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Defective Design? No - Obvious danger, says the Texas Supreme Court.

          In Genie Indus., Inc. v. Matak, the Texas Supreme Court reversed a jury's finding of a defective design based on the fact that the danger, which ultimately led to a worker's death, was open and obvious. In this case, the workers, prompted by on-site customer representatives, decided to save time by attempting to move a fully extended platform lift while a worker was still on board and elevated 40 feet in the air. Almost immediately, the lift toppled over and the worker fell to his death.

          A jury ruled in favor of the worker's estate in the wrongful death suit that followed, finding that the platform lift designer was 55% at fault because of a defective design, which allowed the workers to attempt the maneuver in the first place. The Texas Supreme Court did not agree.

          The Court reversed and rendered judgment for the manufacturer, holding that the design was not defective and "cannot be said in any sense to be unreasonably dangerous." The Court went on to say, "The issue is usually one of fact for the jury but may nevertheless be a legal one when the evidence is such that reasonable minds cannot differ on the risk-utility balancing considerations."

          This ruling appears to be a departure from the Texas Supreme Court's Opinion in Uniroyal Goodrich Tire Co. v. Martinez, in which the Court affirmed the lower court's holding that an adequate warning does not preclude a finding of defective design. However, the Court distinguished its recent Opinion based on the facts of the cases. In the Uniroyal case, the Court affirmed a finding of defective design when a 16" tired exploded after the technician attempted to mount it on a 16.5" rim. The Court found that a worker could reasonably believe he was mounting a 16" tire on a 16" rim, when it was really a 16.5" rim. In contrast, the Court found that no worker could reasonably believe it was safe to move the lift while it was fully extended.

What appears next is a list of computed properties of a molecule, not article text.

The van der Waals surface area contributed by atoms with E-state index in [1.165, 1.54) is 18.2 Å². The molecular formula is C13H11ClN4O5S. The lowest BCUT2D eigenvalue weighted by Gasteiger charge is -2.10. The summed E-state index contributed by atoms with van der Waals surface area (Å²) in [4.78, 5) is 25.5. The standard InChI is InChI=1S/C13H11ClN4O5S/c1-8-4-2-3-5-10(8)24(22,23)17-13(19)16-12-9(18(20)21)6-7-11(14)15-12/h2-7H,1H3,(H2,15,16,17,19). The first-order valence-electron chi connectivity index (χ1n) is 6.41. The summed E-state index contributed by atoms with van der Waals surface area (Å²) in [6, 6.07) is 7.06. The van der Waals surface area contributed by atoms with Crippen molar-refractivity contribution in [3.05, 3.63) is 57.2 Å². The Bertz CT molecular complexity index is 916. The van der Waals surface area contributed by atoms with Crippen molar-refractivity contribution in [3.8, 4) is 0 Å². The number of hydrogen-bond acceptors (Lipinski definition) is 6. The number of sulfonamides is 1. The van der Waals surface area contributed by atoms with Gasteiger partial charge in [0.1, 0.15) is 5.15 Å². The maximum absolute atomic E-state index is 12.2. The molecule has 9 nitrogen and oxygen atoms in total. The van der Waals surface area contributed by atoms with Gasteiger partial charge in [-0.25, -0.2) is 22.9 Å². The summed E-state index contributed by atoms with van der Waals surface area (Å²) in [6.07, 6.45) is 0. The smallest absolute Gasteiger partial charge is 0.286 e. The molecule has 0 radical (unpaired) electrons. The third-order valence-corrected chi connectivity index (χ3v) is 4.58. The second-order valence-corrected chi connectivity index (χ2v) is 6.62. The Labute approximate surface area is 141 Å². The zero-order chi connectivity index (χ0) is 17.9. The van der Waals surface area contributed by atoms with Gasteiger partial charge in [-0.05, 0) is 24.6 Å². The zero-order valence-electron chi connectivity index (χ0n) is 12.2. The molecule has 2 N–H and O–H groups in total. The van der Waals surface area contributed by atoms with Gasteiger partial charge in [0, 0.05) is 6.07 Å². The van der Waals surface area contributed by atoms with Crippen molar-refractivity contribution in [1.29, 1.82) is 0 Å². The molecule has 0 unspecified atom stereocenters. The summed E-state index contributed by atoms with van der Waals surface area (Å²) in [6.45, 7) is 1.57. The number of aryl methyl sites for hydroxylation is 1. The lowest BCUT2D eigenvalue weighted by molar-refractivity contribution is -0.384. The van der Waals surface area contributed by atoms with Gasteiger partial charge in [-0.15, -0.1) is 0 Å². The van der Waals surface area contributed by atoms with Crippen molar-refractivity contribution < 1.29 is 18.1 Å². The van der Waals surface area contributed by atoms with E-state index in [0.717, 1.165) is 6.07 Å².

Further, in this case, the warnings on the machine cautioned against exactly this danger. One sign at eye level on the machine stated, "DANGER: Tip-over hazard. Attempting to move the machine with the platform raised will tip the machine over and cause death or serious injury."

          The Texas Supreme Court concluded that, "Even without these warnings, the danger is obvious." Ultimately, "Texas law does not require a manufacturer to destroy the utility of his product in order to make it safe." The lack of evidence of a safer alternative design, coupled with warnings on the machine and an obvious tip-over danger, led to the Court's conclusion that the lift's design was not defective.

Takeaways:

· General Rule: adequate warnings do not alleviate liability for a defective design.

· Exception: there is no defective design when injuries were caused by use of the product in obviously dangerous ways.

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